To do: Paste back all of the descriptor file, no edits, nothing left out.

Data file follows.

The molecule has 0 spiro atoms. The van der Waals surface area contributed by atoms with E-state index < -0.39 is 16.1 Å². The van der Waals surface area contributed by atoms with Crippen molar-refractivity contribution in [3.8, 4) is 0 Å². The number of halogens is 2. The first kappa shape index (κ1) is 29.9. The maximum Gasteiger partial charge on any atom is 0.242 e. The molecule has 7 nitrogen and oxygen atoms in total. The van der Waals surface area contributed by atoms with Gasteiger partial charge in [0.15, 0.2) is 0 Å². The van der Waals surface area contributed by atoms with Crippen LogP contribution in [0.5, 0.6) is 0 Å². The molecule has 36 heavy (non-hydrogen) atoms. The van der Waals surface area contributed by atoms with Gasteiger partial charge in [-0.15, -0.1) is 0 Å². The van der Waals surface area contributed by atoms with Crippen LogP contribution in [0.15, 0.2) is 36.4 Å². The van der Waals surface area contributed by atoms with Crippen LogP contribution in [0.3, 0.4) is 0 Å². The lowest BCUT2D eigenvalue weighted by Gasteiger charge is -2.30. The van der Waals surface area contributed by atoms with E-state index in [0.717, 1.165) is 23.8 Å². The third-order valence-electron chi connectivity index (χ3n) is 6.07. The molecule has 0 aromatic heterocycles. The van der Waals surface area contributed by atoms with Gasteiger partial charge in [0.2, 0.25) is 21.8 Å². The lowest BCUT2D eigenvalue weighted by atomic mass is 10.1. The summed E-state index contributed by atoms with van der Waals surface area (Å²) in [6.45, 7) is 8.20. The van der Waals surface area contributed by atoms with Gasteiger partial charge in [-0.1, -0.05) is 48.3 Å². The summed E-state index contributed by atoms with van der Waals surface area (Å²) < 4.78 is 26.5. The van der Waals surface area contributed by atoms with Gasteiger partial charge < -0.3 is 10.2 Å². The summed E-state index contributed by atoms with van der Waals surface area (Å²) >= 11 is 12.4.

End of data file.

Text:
The molecule has 0 spiro atoms. The van der Waals surface area contributed by atoms with E-state index < -0.39 is 16.1 Å². The van der Waals surface area contributed by atoms with Crippen molar-refractivity contribution in [3.8, 4) is 0 Å². The number of halogens is 2. The first kappa shape index (κ1) is 29.9. The maximum Gasteiger partial charge on any atom is 0.242 e. The molecule has 7 nitrogen and oxygen atoms in total. The van der Waals surface area contributed by atoms with Gasteiger partial charge in [0.15, 0.2) is 0 Å². The van der Waals surface area contributed by atoms with Crippen LogP contribution in [0.5, 0.6) is 0 Å². The molecule has 36 heavy (non-hydrogen) atoms. The van der Waals surface area contributed by atoms with Gasteiger partial charge in [-0.15, -0.1) is 0 Å². The van der Waals surface area contributed by atoms with Crippen LogP contribution in [0.15, 0.2) is 36.4 Å². The van der Waals surface area contributed by atoms with Crippen LogP contribution in [0.3, 0.4) is 0 Å². The lowest BCUT2D eigenvalue weighted by Gasteiger charge is -2.30. The van der Waals surface area contributed by atoms with E-state index in [0.717, 1.165) is 23.8 Å². The third-order valence-electron chi connectivity index (χ3n) is 6.07. The molecule has 0 aromatic heterocycles. The van der Waals surface area contributed by atoms with Gasteiger partial charge in [0.2, 0.25) is 21.8 Å². The lowest BCUT2D eigenvalue weighted by atomic mass is 10.1. The summed E-state index contributed by atoms with van der Waals surface area (Å²) in [6.45, 7) is 8.20. The van der Waals surface area contributed by atoms with Gasteiger partial charge in [-0.1, -0.05) is 48.3 Å². The summed E-state index contributed by atoms with van der Waals surface area (Å²) < 4.78 is 26.5. The van der Waals surface area contributed by atoms with Gasteiger partial charge < -0.3 is 10.2 Å². The summed E-state index contributed by atoms with van der Waals surface area (Å²) >= 11 is 12.4.